“He speaks Chinook like a native”
A mighty interesting couple of newspaper clippings:
Their Sixth Child is Present at the Ceremony
Frank Young and Anna Jackson, Indians from Oyster Bay, were married last evening by Justice Bolton at his office. They are 36 and 26 years old. Their sixth child, a babe of two months, was an interested spectator at the ceremony. “Married long ago Indian fashion,” explained the groom to Milton Giles through whom he made arrangements for the license. “Think I will get married Boston man style now,” thus concluded the Indian.
Marriage Ceremony delayed
Justice Giles First Wedding Uniting Two Mud Bay Indians
When Justice Giles was appointed justice of the peace recently this paper said that he would probably have a monopoly of the Indian weddings to preside over in the future and it now begins to be apparent that the prophesy [sic] was correct. When Justice Giles was a plain everyday butcher he was in constant demand to adjust the troubles of the Indians, principally from the fact that he speaks Chinook like a native. Yesterday the justice was called upon to legalize a marriage performed in the native fashion twenty years ago, and he united Dick Jackson and Sophia White of Mud Bay, in the most approved style. Dick and Sophia in 1881 secured a marriage license and went through the Indian ceremony but neglected to conform to the white man’s way of doing things and since that time they have brought several children into the world and accumulated considerable property and money. Recently they consulted their friend the justice and he advised them to have a genuine “Boston wedding,” and yesterday afternoon it came off and the natives were made one. As the bride cannot speak a word of English the justice tied the knot in Chinook as follows:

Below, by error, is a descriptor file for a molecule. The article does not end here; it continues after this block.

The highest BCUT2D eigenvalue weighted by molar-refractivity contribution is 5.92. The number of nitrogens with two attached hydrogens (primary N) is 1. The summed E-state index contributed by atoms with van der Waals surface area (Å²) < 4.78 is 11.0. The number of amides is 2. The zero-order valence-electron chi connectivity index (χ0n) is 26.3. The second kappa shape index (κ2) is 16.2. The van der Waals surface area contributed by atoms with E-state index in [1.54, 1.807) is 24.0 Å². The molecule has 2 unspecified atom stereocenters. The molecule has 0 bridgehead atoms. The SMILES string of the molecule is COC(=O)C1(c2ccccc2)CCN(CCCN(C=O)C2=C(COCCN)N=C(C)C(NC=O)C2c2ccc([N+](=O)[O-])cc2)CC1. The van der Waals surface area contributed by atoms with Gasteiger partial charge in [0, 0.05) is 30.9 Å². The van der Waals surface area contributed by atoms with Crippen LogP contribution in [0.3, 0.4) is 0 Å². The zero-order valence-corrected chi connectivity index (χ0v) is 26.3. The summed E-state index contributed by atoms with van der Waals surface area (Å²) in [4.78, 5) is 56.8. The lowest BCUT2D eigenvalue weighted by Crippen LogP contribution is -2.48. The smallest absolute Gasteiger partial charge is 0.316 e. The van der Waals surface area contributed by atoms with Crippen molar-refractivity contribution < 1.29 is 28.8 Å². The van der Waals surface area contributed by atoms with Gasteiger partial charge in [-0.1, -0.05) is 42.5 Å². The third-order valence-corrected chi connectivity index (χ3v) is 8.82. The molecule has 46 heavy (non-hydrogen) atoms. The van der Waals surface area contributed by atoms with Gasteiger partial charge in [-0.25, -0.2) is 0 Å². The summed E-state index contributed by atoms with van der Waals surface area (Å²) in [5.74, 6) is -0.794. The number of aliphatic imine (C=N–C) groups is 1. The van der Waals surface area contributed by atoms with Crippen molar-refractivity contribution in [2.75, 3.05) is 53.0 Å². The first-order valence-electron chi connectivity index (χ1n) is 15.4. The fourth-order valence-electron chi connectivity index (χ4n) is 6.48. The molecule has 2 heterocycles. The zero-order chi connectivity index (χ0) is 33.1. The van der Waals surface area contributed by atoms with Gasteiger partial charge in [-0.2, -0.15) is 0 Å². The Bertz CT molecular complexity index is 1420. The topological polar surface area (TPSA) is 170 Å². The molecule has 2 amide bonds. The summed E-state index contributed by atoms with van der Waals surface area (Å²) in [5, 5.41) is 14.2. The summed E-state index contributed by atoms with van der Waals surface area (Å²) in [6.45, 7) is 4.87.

“Mika tike (name), mittie quanisum mike delate klootchman pe marsh konoway huliuman kootchma alt ape quanisum konomox nesika iht pe konoway nesika ikta copet iht pe nesika mamaluse. Sochlee Tyee, nanich nika delate wa-wa.”
— all quoted on page 32 of “Tobin Cemetery” by Bruce Davies, Squaxin Island Tribe, 2011
There’s also a note that Milton Giles in 1901 helped Mud Bay Sam legally organize the Shaker Church. Interesting characters in Chinook Jargon history…
Now I’m going to reproduce the quoted Jargon wedding vows, showing the modern Grand Ronde equivalents of each word, and a quick Englishing of what sounds like a suitably off-the-cuff (for a colloquial language) Chinuk Wawa-ing:
Mika tike (name), mittie quanisum mike delate klootchman pe marsh konoway
máyka tíki … míɬayt kwánsəm máyka drét ɬúchmən pi másh kánawi
you want … be always your real woman and reject all
‘Do you want [her name] to permanently be your true wife and reject all’
huliuman kootchma alt ape quanisum konomox nesika iht pe konoway nesika
x̣lúyma ɬúchmən álta pi kwánsəm kʰánumákwsht nsáyka íxt pi kánawi nsáyka
other woman now and always together we one and all our
‘other women, and we will permanently be one together, and all our’
ikta copet iht pe nesika mamaluse. Sochlee Tyee, nanich nika delate wa-wa.
íkta kapít íxt pi nsáyka mímlust. sáx̣ali táyí nánich náyka drét wáwa.
belongings only one and we die. above chief see I truly speak.
‘belongings will be one until we die? God, see that I’m speaking truly.’
Notice that huliuman — I’ve seen enough occurrences of that word with the unexpected “n” at the end to be convinced that it’s a distinct dialect pronunciation in Chinuk Wawa of the Salish Sea.
Also notice the use of pi for ‘until’. This is totally in line with the usual way of talking a bit farther north, in Kamloops-area Chinuk Wawa.
Looks like fluent Jargon indeed.